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Best of John Grochowski

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A Shuffle Through the Gaming Mailbag

30 October 2001

Q. Would you please write a column of your views on tipping in casinos? I am a dealer on one of the area riverboat casinos and as I hope you are aware we are paid on a base of less than minimum wage. The rest of our salary is made up from tips from patrons. I'm not sure a lot of people are aware of this.

The frustration comes when a customer wins big at my table and does not show one bit of appreciation by way of tips. I can understand they might be losing elsewhere in the casino, but if they win at my table is it wrong to expect anything in return? We are expected to smile and make sure everyone has a good time, but sometimes this is difficult when all we get is "give me more money."

I do enjoy my job and have met a lot of interesting people, I just don't think a lot of people realize how we are paid. I certainly would not go into a restaurant and not tip the waitress anything.

You will notice that I said if they win at my table. I do not expect anything if they are losing.

Thank you for listening to my frustration. I just wanted to give you another view from the other side of the table.

MM, via e-mail

A. I have addressed the subject of tipping a couple of times in this column, but there's no harm in a gentle reminder. Dealers are service employees who make their living from tips. Good ones do a great deal to make the gaming experience more enjoyable, and players should acknowledge that.

The most common way to tip is by making a bet for the dealer. Blackjack players may place a bet for the dealer at the front of their own betting circle or box. When I double down or split, I add a second bet for the dealer, too, although many players do not. Craps players sometimes will split a bet with the dealer on a proposition--"$2 hard 8 both ways" means the player is betting $1 on 8 the hard way for himself and $1 for the dealers. I prefer to tip craps dealers by making a pass line bet for them right alongside my own. They win more often that way than on the center-table bets.

Some games have idiosyncratic rules about making bets to tip. In Caribbean Stud, you may make an ante for the dealer that will be paid at even money if you win, but casinos often do not permit you to back it up with a bet for the dealer if you like your hand. I tip when winning, or even when I'm just holding my own, provided the dealer is enhancing rather than detracting from the experience. If the dealer is grumpy, or giving an "I don't care about anything but my next break" attitude, I don't tip no matter how well I'm doing.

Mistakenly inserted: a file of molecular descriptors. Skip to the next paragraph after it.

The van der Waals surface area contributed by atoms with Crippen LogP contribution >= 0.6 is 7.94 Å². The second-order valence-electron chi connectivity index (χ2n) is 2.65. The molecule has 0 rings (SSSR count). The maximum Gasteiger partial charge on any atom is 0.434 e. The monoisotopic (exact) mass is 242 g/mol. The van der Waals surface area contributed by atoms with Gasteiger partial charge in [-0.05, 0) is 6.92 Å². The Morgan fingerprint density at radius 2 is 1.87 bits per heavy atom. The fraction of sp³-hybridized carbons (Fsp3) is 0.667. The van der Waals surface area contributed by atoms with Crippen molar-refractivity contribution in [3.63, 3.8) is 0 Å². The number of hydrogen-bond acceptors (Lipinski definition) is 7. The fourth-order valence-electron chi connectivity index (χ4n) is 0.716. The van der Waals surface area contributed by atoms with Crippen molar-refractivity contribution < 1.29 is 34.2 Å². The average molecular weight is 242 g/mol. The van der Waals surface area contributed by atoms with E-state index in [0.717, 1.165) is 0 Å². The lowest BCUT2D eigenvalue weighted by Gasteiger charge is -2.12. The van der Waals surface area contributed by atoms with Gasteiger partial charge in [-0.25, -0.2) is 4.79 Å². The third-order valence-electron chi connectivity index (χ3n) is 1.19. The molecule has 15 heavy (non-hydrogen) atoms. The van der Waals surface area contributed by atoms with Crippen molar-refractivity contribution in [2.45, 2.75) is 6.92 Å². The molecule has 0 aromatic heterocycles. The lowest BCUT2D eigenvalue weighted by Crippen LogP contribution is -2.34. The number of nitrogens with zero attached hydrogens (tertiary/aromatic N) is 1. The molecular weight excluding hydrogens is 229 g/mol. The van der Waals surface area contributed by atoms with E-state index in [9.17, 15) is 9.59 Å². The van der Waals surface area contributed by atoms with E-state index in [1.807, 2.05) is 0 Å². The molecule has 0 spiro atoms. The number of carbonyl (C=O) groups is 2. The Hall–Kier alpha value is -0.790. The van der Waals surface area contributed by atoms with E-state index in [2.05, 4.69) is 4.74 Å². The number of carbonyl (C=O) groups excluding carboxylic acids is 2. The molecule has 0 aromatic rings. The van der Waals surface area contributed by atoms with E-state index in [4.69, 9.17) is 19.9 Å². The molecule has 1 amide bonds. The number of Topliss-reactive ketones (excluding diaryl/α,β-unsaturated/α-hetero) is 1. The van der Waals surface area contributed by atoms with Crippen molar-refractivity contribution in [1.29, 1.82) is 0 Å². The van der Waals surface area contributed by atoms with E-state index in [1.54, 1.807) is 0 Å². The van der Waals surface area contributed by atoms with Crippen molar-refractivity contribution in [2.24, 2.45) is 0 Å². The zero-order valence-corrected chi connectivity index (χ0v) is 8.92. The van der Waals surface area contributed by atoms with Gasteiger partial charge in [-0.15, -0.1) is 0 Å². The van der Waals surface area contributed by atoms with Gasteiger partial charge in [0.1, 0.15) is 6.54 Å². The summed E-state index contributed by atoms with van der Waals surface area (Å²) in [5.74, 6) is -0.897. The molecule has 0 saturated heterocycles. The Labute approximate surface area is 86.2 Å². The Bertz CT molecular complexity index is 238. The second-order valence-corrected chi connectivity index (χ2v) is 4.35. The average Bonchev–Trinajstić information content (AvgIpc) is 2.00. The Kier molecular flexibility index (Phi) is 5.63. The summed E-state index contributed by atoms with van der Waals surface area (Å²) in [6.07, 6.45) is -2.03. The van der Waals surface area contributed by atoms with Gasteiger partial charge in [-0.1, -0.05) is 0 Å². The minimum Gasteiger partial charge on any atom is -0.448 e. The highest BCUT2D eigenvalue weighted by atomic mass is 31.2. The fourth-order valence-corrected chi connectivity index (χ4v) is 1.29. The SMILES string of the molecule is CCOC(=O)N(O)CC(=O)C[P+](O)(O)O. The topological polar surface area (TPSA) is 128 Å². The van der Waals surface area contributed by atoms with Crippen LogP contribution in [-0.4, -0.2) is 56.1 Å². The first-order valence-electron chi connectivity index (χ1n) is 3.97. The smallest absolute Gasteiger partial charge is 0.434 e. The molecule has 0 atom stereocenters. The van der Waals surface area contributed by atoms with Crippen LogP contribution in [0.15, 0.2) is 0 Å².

Assuming reasonable effort and a modicum of good cheer, I make a point of tipping every so often. It doesn't have to be a lot. If a $5 bettor places bets of a dollar or two for the dealer a couple of times an hour, and bigger bettors tip proportionately more, the dealers will make out just fine. It's not too much to expect a $25 player who is doing well to make the odd $5 bet or more frequent smaller bets for the dealer.

Q. How does a player properly save a seat at a machine if you get up to make change and have no credits on the machine? The way I learned was to put a change cup on the seat and leave your slot card in the machine. I've seen people tilt the chair forward which I think is also a pretty clear way. If I see either of these, I consider the machine taken. I've had people tell me I was playing their machine because they left their card in it or left their jacket on the back of the seat. People leave their cards in the machines all the time and I've gotten up and forgotten my jacket.

Phil, via e-mail

A. The more clues a player leaves that he or she is returning, the better. The change cup on the seat or upside down on the screen of a slant-top machine is a good method. So is tilting the chair forward. I leave machines alone if I see a jacket draped over the chair. Maybe somebody walked off without a jacket, but more often than not, they'll be back.

A slot club card left in the machine is not a strong enough clue that someone is coming back. You are correct that people walk away without their cards often.

One further piece of etiquette: A player who goes off for change or a bathroom break should return promptly. Saving a game for five or 10 minutes is fine, but don't tie it up while you take an hour dinner break.

Recent Articles
Best of John Grochowski
John Grochowski

John Grochowski is the best-selling author of The Craps Answer Book, The Slot Machine Answer Book and The Video Poker Answer Book. His weekly column is syndicated to newspapers and Web sites, and he contributes to many of the major magazines and newspapers in the gaming field, including Midwest Gaming and Travel, Slot Manager, Casino Journal, Strictly Slots and Casino Player.

Listen to John Grochowski's "Casino Answer Man" tips Tuesday through Friday at 5:18 p.m. on WLS-AM (890) in Chicago. Look for John Grochowski on Facebook and Twitter @GrochowskiJ.

John Grochowski Websites:

www.casinoanswerman.com

Books by John Grochowski:

> More Books By John Grochowski

John Grochowski
John Grochowski is the best-selling author of The Craps Answer Book, The Slot Machine Answer Book and The Video Poker Answer Book. His weekly column is syndicated to newspapers and Web sites, and he contributes to many of the major magazines and newspapers in the gaming field, including Midwest Gaming and Travel, Slot Manager, Casino Journal, Strictly Slots and Casino Player.

Listen to John Grochowski's "Casino Answer Man" tips Tuesday through Friday at 5:18 p.m. on WLS-AM (890) in Chicago. Look for John Grochowski on Facebook and Twitter @GrochowskiJ.

John Grochowski Websites:

www.casinoanswerman.com

Books by John Grochowski:

> More Books By John Grochowski